The Ultimate Guide to Transistors

A Basic Guide to Wirewound Resistors

When it comes to power resistors, your options are many in this day and age. One of the oldest types of resistors that are still utilized today are wirewound resistors. All wirewound resistors are created similarly. Usually, a metallic wire is winded around the center of an insulating material. Despite the fact that they are created in the same manner, you can expect variations in the application of the different types of resistors. There are basically two kinds of wirewound resistors. You have precision wirewound resistors and power wirewound resistors. All of them can be used for a wide array of applications. They can be applied accordingly for current and temperature sensors.

The most common uses of precision wirewound resistors include measuring bridges and accurate calibration devices. Under one-tenth percent should be the tolerance of these very accurate resistors. In terms of temperature coefficient, precision wirewound resistors are better with 5 ppm/C than with most metal film resistors with 25 ppm/C. Their stability is fairly good where their values of 30 ppm alterations function at full power rating for twelve months. This is the kind of wirewound resistor that you need if you will be requiring temperature increases below 30C. For this reason alone, these wirewound resistors are often coated with epoxy materials.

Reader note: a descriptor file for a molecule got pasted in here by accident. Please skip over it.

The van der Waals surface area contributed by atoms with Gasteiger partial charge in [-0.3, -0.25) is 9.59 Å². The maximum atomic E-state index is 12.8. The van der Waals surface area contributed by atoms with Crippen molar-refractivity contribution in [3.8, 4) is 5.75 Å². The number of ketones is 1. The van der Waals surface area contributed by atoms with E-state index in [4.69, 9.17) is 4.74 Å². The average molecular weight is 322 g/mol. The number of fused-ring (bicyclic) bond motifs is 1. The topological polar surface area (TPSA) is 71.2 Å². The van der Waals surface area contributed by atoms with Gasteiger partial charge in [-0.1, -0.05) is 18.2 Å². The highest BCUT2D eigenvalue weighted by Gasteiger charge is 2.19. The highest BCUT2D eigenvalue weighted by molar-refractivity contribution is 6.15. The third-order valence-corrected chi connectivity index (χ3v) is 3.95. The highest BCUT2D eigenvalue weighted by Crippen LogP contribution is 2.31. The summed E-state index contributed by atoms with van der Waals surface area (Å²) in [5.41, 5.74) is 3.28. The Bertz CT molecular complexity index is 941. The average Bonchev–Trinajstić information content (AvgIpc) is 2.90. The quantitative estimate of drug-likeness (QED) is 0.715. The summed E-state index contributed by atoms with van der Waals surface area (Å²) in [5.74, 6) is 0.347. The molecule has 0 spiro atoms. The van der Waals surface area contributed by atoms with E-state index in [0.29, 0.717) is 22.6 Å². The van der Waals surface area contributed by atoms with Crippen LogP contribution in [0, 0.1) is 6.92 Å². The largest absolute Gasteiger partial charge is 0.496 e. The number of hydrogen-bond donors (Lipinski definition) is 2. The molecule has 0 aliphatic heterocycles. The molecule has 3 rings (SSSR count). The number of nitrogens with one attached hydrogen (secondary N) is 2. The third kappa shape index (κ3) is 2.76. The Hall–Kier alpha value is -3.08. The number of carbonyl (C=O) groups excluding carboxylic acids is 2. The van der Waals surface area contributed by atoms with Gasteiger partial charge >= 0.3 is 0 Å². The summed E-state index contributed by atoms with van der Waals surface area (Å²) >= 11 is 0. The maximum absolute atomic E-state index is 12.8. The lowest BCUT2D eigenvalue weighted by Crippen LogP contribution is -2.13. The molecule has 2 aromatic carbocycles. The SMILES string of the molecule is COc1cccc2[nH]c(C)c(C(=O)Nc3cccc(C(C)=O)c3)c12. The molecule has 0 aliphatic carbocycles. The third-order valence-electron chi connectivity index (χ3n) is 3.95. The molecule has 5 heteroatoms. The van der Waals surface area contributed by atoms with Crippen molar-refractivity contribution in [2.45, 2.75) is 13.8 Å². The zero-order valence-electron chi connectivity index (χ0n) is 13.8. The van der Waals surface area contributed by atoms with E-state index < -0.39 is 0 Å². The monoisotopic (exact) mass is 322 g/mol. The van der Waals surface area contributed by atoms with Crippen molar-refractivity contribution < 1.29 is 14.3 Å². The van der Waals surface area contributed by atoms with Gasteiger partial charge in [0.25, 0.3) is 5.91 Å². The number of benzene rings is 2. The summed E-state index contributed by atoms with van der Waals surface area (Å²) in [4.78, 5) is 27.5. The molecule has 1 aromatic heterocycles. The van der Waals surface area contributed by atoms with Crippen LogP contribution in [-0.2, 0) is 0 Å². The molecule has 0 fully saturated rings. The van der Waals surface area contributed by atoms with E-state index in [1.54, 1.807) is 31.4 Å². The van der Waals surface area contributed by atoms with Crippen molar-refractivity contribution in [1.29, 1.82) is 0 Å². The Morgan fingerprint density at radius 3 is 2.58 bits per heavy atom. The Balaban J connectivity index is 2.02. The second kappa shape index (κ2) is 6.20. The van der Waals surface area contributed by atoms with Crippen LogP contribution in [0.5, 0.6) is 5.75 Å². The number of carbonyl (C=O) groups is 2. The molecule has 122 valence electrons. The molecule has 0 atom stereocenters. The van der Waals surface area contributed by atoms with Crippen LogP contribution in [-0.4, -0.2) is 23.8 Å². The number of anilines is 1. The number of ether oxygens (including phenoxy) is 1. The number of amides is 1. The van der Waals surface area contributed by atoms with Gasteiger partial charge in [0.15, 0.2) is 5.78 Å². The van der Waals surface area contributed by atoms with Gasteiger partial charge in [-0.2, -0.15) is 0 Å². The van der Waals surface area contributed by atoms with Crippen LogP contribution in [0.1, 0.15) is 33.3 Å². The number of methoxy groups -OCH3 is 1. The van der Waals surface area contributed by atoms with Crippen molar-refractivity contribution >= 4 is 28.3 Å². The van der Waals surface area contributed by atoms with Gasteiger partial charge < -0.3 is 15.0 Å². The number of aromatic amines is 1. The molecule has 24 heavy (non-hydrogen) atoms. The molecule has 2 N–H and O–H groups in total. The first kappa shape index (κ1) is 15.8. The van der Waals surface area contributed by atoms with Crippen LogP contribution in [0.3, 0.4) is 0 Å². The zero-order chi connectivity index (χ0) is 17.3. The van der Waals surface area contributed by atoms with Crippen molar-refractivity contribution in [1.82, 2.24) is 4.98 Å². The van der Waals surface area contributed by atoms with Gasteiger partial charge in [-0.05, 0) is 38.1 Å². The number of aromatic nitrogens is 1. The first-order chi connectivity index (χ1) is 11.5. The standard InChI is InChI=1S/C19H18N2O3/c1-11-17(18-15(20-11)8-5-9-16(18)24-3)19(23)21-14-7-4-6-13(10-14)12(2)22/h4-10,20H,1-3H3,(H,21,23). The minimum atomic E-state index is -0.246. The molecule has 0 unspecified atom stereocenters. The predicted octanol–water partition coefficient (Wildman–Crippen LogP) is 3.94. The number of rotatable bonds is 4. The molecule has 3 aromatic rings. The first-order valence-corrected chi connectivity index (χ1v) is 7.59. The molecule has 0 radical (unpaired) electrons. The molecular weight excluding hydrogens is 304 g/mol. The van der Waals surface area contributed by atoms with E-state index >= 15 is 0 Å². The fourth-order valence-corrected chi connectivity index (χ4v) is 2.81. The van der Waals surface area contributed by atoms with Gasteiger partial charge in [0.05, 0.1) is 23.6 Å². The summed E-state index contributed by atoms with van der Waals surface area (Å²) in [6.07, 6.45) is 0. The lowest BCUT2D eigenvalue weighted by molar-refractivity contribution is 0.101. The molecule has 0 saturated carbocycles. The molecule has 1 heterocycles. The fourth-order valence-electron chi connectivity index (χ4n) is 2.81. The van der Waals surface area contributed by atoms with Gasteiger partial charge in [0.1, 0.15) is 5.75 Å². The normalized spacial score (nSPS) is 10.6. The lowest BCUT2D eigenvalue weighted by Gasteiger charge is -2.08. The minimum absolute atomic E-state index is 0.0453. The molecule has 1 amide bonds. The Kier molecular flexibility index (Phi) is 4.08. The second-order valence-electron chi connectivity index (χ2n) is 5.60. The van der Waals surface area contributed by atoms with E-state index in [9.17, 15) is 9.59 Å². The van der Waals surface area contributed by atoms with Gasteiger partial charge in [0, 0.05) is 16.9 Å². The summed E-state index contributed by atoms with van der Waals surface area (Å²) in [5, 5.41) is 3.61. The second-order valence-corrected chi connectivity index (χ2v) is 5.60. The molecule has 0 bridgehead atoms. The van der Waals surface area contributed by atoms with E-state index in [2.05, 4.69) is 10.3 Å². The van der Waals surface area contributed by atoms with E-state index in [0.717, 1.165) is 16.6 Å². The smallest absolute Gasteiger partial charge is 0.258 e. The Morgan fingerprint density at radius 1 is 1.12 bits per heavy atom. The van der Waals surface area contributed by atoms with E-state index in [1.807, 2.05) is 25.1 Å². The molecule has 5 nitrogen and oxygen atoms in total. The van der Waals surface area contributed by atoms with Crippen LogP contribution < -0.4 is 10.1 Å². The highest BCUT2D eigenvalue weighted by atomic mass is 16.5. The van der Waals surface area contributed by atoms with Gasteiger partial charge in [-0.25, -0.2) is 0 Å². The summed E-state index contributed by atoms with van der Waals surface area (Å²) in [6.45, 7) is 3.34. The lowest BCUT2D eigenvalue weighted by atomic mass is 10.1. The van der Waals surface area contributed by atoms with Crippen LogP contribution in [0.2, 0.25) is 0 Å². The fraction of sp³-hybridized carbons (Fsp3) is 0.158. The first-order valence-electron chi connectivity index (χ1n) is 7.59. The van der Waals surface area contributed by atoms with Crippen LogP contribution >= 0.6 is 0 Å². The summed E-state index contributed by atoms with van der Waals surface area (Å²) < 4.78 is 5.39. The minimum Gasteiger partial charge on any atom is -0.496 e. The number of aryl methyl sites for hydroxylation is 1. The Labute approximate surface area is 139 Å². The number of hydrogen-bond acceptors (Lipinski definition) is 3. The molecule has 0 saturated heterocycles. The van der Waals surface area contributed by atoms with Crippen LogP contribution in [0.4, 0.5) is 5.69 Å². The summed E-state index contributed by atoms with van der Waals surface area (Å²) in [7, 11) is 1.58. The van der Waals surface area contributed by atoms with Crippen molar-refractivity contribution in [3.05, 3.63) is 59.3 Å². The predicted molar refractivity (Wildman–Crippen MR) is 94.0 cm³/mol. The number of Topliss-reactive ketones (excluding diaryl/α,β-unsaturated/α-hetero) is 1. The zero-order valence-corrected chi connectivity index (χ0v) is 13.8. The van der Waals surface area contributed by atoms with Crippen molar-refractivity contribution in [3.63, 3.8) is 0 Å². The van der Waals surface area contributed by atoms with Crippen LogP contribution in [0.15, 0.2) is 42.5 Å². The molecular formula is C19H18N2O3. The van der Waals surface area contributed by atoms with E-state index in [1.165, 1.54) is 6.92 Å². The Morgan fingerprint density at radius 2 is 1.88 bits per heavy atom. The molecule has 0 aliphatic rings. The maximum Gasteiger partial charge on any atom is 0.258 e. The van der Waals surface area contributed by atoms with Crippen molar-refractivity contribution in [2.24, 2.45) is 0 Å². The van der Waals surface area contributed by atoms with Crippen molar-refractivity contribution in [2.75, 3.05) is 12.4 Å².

Another kind of wirewound resistor is the power wirewound resistors. These wirewound resistors have a power range between 0.5 watts and 1000 watts. If you want to break down these power resistors by kind, you have to do so according to their coating type. When the lowest dissipation ranges, you have to go with silicone resins. They are known for being small resistors and can withstand temperature increases to a maximum of 300C above normal levels. Another type of power wirewound resistors is coated with porcelain enamel. It is only at low temperatures that this coating type will be able to offer good insulation properties. You can expect the insulation to be less when the temperature goes up. This is why they are not so common in terms of power resistors. 400 degrees is basically the maximum operating temperature for this type of coating. If you talk about their resistance values, they are within 0.1 and 10 kOhm.

You have another coating type for power wirewound resistors, and they are ceramic coating. This is the standard type of power wirewound resistor that is used. From these resistors, you will see that they have a ceramic coating and core to provide wire protection. This coating boasts of its good insulation properties and effective energy dissipation. Furthermore, its physical protection is also good. Their power ratings range between 5 and 18 watts. Even while warming up around three hundred degrees, this resistor will not have any problems at this range. Their resistance falls within the range of 10 and 20 kOhm.

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